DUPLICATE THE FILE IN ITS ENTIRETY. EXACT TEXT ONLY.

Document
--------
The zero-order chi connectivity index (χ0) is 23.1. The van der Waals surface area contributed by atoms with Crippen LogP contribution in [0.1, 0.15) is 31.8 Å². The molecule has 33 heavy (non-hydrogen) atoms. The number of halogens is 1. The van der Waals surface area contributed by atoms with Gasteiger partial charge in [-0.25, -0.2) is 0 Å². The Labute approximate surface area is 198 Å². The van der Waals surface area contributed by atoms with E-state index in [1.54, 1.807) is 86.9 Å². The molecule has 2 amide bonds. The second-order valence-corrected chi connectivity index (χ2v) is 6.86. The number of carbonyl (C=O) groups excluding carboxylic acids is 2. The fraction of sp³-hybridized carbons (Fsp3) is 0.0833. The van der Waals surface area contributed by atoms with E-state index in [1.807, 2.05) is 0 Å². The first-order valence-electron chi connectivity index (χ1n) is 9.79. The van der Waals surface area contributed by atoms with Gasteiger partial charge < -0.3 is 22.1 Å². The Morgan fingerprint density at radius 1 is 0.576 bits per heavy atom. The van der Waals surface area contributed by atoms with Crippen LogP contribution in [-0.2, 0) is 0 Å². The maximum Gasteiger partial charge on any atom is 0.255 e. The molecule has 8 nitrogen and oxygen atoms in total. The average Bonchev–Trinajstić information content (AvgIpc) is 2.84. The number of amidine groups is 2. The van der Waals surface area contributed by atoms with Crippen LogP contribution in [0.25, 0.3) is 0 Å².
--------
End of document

The zero-order chi connectivity index (χ0) is 23.1. The van der Waals surface area contributed by atoms with Crippen LogP contribution in [0.1, 0.15) is 31.8 Å². The molecule has 33 heavy (non-hydrogen) atoms. The number of halogens is 1. The van der Waals surface area contributed by atoms with Gasteiger partial charge in [-0.25, -0.2) is 0 Å². The Labute approximate surface area is 198 Å². The van der Waals surface area contributed by atoms with E-state index in [1.54, 1.807) is 86.9 Å². The molecule has 2 amide bonds. The second-order valence-corrected chi connectivity index (χ2v) is 6.86. The number of carbonyl (C=O) groups excluding carboxylic acids is 2. The fraction of sp³-hybridized carbons (Fsp3) is 0.0833. The van der Waals surface area contributed by atoms with E-state index in [1.807, 2.05) is 0 Å². The first-order valence-electron chi connectivity index (χ1n) is 9.79. The van der Waals surface area contributed by atoms with Gasteiger partial charge < -0.3 is 22.1 Å². The Morgan fingerprint density at radius 1 is 0.576 bits per heavy atom. The van der Waals surface area contributed by atoms with Crippen LogP contribution in [-0.2, 0) is 0 Å². The maximum Gasteiger partial charge on any atom is 0.255 e. The molecule has 8 nitrogen and oxygen atoms in total. The average Bonchev–Trinajstić information content (AvgIpc) is 2.84. The number of amidine groups is 2. The van der Waals surface area contributed by atoms with Crippen LogP contribution in [0.25, 0.3) is 0 Å².